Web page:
J. Taylor,1,2 Student Member, IEEE, S. Datta,3 A. Hati,1 C. Nelson,1
F. Quinlan,1 Member, IEEE, A. Joshi,3 and S. Diddams,1 Member, IEEE
1Time and Frequency Division, NIST, Boulder, CO 80305 USA
2Department of Physics, University of Colorado, Boulder, CO 80309-0390 USA
3Discovery Semiconductors, Ewing, NJ 08628 USA
Fluctuations of the optical power incident on a photodiode can be converted into phase fluctuations of the resulting electronic signal due to nonlinear saturation in the semiconductor. This impacts overall timing stability (phase noise) of microwave signals generated from a photodetected optical pulse train. In this paper, we describe and utilize techniques to characterize this conversion of amplitude noise to phase noise for several high-speed (>10 GHz) InGaAs p-i-n photodiodes operated at 900 nm. We focus on the impact of this effect on the photonic generation of low phase noise 10-GHz microwave signals and show that a combination of low laser amplitude noise, appropriate photodiode design, and optimum average photocurrent is required to achieve phase noise at or below -100 dBc/Hz at 1 Hz offset for a 10-GHz carrier. In some photodiodes, we find specific photocurrents where the power-to-phase conversion factor is observed to go to zero.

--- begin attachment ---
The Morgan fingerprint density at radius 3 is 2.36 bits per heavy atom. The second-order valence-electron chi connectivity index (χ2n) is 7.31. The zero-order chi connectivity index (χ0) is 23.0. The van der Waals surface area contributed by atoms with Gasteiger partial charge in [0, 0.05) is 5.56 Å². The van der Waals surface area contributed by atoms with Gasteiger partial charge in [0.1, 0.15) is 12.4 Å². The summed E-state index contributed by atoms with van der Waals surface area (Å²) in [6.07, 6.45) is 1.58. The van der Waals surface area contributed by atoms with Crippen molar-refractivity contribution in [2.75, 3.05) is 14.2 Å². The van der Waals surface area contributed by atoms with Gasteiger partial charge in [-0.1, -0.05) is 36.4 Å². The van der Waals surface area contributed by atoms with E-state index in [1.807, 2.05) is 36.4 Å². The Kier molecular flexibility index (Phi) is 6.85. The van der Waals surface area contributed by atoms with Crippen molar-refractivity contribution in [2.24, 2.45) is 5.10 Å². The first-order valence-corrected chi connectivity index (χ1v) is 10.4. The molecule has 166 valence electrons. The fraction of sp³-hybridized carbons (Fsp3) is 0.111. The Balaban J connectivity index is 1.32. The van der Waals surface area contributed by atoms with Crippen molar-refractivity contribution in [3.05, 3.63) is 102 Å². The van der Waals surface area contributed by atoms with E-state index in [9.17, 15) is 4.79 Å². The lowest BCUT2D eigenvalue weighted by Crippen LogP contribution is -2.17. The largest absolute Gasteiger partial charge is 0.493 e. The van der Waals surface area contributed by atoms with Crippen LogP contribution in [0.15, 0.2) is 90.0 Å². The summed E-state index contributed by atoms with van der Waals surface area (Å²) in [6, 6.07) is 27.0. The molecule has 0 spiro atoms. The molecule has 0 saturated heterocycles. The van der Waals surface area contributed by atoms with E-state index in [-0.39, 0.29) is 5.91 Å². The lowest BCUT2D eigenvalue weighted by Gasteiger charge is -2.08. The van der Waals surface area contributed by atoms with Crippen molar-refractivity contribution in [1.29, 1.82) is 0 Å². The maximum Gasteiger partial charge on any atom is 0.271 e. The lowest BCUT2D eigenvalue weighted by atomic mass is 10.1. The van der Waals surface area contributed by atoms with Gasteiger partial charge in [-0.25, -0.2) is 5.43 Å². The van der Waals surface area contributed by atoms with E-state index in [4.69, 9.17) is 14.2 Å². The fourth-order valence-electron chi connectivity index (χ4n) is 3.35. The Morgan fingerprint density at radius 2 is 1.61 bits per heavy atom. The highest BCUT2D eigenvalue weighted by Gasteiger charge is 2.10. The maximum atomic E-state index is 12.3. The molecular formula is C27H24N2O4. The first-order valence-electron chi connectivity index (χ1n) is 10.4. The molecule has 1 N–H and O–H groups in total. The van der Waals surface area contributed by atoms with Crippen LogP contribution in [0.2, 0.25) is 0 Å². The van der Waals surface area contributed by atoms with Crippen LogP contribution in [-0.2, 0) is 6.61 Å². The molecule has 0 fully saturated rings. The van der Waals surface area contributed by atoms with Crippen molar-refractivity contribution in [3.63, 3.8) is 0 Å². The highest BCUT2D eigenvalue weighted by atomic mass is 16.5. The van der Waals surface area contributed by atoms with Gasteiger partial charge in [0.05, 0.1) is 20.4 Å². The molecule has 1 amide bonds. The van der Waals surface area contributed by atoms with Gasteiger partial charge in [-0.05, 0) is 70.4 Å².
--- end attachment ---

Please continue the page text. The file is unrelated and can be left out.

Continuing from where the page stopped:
* IEEE Photonics Journal, Volume 3, Number 1, February 2011